The Met Gala Did Happen—and It Went on for 24 Hours 1

On Instagram, celebrities like Hailey Baldwin, Kendall Jenner, and Emily Ratajkowski are mourning the cancellation of the Met Gala, posting memories of their past looks on the famed museum’s steps. But over on Twitter, the party is in full swing. 

As reported by The New York Times, a group of young women are hosting a 24-hour HF Twit Met Gala, encouraging any and all users to join in the festivities. This virtual first Monday in May has been in the works since November, when a 19 year-old University of Michigan aerospace engineering student named Aria Olson decided to host an online Met Gala for members of “hft,” or high fashion twitter (the lower case lettering is theirs).

In the same way that Meryl Streep, Lin-Manuel Miranda, and Emma Stone were to co-chair the actual event, which is helmed by Vogue editor-in-chief Anna Wintour, Olson chose 10 fellow enthusiasts to serve as coordinators. As Vogue reported, the full team consists of Alejandra Beltran, Chloe Kennedy, Jana Dragićević, Margaux Merz, Perla Montan, Raebele, Rebeca Spitz, Samantha Haran, Senam Attipoe, and Sofía Abadi. None are older than 22. The youngest, Dragićević, is 15.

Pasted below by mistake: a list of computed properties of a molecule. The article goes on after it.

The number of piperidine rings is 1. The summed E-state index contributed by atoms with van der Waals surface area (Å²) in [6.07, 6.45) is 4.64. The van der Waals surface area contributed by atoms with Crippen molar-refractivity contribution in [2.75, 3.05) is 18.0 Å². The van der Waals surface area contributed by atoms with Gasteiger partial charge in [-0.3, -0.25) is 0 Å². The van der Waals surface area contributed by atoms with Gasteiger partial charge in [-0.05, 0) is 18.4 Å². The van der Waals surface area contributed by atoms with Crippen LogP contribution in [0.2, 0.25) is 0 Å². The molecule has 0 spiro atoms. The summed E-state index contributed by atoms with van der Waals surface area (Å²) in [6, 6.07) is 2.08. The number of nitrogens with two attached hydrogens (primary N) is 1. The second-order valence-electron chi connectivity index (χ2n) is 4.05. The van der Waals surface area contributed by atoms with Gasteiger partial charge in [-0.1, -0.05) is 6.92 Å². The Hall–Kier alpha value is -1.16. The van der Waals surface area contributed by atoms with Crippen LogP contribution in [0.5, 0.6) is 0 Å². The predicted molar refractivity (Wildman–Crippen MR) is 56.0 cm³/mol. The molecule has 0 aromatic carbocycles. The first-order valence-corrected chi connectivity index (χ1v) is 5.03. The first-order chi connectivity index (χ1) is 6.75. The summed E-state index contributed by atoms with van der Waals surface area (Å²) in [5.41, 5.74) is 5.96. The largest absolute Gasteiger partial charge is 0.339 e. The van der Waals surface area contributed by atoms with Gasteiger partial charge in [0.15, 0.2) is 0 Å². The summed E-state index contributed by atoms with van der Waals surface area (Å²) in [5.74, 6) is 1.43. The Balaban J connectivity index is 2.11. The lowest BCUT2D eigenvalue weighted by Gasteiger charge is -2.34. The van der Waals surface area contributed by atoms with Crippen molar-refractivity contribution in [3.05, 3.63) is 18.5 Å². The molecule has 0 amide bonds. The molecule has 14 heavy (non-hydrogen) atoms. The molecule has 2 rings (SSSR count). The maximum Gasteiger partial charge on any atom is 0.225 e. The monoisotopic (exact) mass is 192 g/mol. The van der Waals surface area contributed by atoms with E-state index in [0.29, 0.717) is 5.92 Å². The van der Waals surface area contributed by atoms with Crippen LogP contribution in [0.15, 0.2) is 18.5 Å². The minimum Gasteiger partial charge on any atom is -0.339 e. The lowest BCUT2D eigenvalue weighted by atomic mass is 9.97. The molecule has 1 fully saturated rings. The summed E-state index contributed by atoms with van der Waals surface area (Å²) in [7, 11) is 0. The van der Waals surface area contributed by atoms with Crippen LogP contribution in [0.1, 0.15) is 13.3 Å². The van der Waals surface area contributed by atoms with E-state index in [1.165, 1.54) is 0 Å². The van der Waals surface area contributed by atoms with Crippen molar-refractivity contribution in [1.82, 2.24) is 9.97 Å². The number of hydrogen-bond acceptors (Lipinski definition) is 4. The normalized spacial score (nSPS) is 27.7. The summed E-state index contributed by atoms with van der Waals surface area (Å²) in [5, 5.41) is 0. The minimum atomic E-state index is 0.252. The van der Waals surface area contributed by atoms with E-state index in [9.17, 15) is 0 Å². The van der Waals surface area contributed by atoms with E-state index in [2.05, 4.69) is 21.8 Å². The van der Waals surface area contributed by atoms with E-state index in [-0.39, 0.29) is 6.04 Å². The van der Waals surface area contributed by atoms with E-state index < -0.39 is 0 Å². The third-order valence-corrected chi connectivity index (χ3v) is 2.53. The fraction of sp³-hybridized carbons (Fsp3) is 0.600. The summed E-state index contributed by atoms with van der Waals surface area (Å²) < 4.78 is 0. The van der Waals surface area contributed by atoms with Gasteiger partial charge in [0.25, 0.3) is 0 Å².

Their rules: interested participants could create their own Met Gala looks by piecing together photos from different brands, curating styles from a specific label randomly assigned by the coordinators, sketching a design, or shopping their closet to come up with an outfit. Over 9,000 people follow the Twitter account, with a stream of users posting their ensembles.

“I remember there was a time in the early days of planning that we were so worried about disengagement that we thought we’d all have to tweet every 30 minutes just to keep the event alive,” Samantha Haran, a 21 year-old coordinator from Queensland, Australia, told The Daily Beast. “But no, the engagement has been insane. The amount of effort people have put in is truly blowing us away.” 

The New York designer Thom Browne, who dressed Cardi B in a quilted crimson gown for last year’s Met Gala, mailed Olson her own outfit for the day. Through a representative, Browne sent a statement that read, “I thought it would be interesting to dress Aria because she is everything that is inspiring to me: an intelligent person who is engaged in the world and is true to herself.”